In Our View: Cheers & Jeers

Long-term care providers ranked high; bridge-toll contractor plagued by problems



Cheers: To those in Washington who provide long-term care for seniors and people with disabilities. According to a two-year study by the AARP Public Policy Institute, The Commonwealth Fund, and the SCAN Foundation, Washington ranks second in the nation in terms of providing quality care for those who need it most. Only Minnesota scored better.

Washington scored particularly well in the percentage of Medicaid spending going toward home and community-based care, and in support for family caregivers. It also scored well in terms of providing consumers with choices for long-term care.

As the population continues to age, the issue of long-term care will grow in importance. We hope Washington remains at the forefront.

Jeers: To continued confusion and delays in Washington’s bridge tolling system. Electronic Transaction Consultants Corp. could be fined as much as $12 million for delays in setting up tolling systems on the state Highway 520 and Tacoma Narrows bridges. But state officials won’t assess the penalty because they don’t want to delay the projects. A fine could drive the contractor out of business, and the state doesn’t want to start over with a new contractor.

If our state can’t get its tolling act together on these two projects to the north, the public will lose any confidence that tolling can be a reliable source of revenue elsewhere in the state.

Cheers: To those who participated in the Hands Across the Bridge event. A crowd of 2,262 recovering addicts and their supporters recently gathered on the Interstate 5 Bridge to celebrate sobriety.

For many of them, addiction led to lost jobs, lost homes and lost families. And while they are winning their fight, Monday’s event can only help provide further strength in a battle that never ends. The large crowd also serves as a reminder of addiction’s vast toll. When addicts are unable to care for themselves or their families, we all suffer.

Jeers: How often do you hear someone exclaim that local drivers are the “worst in the world”? Too often, we suspect. But how valid is that complaint, really? Usually, it’s based on anecdotal evidence, not any kind of trend analysis or statistical review. This Jeer is for those complainers, and we’ve got the evidence to support the rebuke. Allstate Insurance Company ranks the country’s 200 largest cities for driver safety, based largely on each resident’s average frequency of accidents. Vancouver recently was ranked 64th in the nation (same as last year), with per-capita accidents occurring once in just under 10 years. Vancouver’s ranking is among the top third of the cities reviewed. We suspect similar driving skills are exhibited countywide.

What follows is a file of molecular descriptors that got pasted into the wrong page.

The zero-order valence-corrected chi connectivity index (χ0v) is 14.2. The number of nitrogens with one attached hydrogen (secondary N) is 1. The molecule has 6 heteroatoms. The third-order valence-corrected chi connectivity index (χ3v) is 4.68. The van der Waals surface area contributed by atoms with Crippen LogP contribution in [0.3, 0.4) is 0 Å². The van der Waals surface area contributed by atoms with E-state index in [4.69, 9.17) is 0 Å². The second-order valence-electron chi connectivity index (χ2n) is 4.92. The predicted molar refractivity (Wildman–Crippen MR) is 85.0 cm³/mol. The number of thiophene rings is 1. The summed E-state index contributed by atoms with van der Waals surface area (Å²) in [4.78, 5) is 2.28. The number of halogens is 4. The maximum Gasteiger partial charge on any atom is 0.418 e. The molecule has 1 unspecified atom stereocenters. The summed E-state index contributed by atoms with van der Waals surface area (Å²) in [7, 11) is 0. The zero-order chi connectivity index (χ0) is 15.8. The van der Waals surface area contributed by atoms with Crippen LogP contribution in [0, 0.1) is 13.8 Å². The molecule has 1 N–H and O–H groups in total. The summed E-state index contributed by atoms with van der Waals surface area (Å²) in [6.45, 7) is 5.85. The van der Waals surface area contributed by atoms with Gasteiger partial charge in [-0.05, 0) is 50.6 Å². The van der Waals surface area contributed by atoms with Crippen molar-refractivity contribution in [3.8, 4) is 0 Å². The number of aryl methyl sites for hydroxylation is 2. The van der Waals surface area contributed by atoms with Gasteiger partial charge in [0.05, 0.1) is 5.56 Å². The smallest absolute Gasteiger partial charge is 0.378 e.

Portland ranks in the bottom half of the rankings, at 128th, while Seattle, Tacoma and Bellevue all are in the 140s. Fort Collins, Colo., is the safest place in the nation to drive, and Washington, D.C., ranks last. So, next time someone cuts you off on Mill Plain or Main, don’t fall among the Jeered complainers. Remember the ranking and cross it off as an anomaly.

Cheers: To continued studies of Mount St. Helens, this time in assessing the risk of landslides.

The latest experiments involve a low-flying helicopter that deploys scientific devices to measure the electrical resistance in rocks around the volcano’s crater. This tells scientists how much water is present in the rocks, and allows them to determine the risk of slides.

For three decades now, Mount St. Helens has provided a real-world laboratory for geologists. The latest experiments will provide information about the mountain itself, but also about the changing world that surrounds us.